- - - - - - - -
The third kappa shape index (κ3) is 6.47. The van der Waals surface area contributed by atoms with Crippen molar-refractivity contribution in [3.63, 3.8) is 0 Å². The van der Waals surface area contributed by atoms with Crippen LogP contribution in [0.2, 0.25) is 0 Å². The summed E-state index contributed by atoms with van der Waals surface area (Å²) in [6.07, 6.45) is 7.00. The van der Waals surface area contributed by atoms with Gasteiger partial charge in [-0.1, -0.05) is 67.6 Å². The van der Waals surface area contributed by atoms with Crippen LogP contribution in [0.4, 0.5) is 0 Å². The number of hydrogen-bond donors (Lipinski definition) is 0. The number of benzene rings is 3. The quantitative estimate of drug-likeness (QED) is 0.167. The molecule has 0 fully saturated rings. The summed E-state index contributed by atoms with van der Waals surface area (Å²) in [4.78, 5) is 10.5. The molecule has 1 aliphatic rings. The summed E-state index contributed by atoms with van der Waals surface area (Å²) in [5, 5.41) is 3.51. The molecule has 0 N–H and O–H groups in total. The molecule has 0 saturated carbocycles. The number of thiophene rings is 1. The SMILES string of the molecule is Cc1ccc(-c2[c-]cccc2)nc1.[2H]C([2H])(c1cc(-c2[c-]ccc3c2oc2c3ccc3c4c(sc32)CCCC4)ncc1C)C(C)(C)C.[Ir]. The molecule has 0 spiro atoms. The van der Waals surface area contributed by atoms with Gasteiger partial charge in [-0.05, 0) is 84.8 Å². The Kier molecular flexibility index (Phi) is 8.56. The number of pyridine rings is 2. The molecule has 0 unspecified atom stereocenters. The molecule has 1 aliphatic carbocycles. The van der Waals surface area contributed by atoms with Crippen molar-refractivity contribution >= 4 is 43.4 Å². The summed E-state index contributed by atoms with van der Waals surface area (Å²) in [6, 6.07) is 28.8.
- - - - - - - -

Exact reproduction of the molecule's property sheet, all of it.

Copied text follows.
The third kappa shape index (κ3) is 6.47. The van der Waals surface area contributed by atoms with Crippen molar-refractivity contribution in [3.63, 3.8) is 0 Å². The van der Waals surface area contributed by atoms with Crippen LogP contribution in [0.2, 0.25) is 0 Å². The summed E-state index contributed by atoms with van der Waals surface area (Å²) in [6.07, 6.45) is 7.00. The van der Waals surface area contributed by atoms with Gasteiger partial charge in [-0.1, -0.05) is 67.6 Å². The van der Waals surface area contributed by atoms with Crippen LogP contribution in [0.4, 0.5) is 0 Å². The number of hydrogen-bond donors (Lipinski definition) is 0. The number of benzene rings is 3. The quantitative estimate of drug-likeness (QED) is 0.167. The molecule has 0 fully saturated rings. The summed E-state index contributed by atoms with van der Waals surface area (Å²) in [4.78, 5) is 10.5. The molecule has 1 aliphatic rings. The summed E-state index contributed by atoms with van der Waals surface area (Å²) in [5, 5.41) is 3.51. The molecule has 0 N–H and O–H groups in total. The molecule has 0 saturated carbocycles. The number of thiophene rings is 1. The SMILES string of the molecule is Cc1ccc(-c2[c-]cccc2)nc1.[2H]C([2H])(c1cc(-c2[c-]ccc3c2oc2c3ccc3c4c(sc32)CCCC4)ncc1C)C(C)(C)C.[Ir]. The molecule has 0 spiro atoms. The van der Waals surface area contributed by atoms with Gasteiger partial charge in [-0.05, 0) is 84.8 Å². The Kier molecular flexibility index (Phi) is 8.56. The number of pyridine rings is 2. The molecule has 0 unspecified atom stereocenters. The molecule has 1 aliphatic carbocycles. The van der Waals surface area contributed by atoms with Crippen molar-refractivity contribution >= 4 is 43.4 Å². The summed E-state index contributed by atoms with van der Waals surface area (Å²) in [6, 6.07) is 28.8.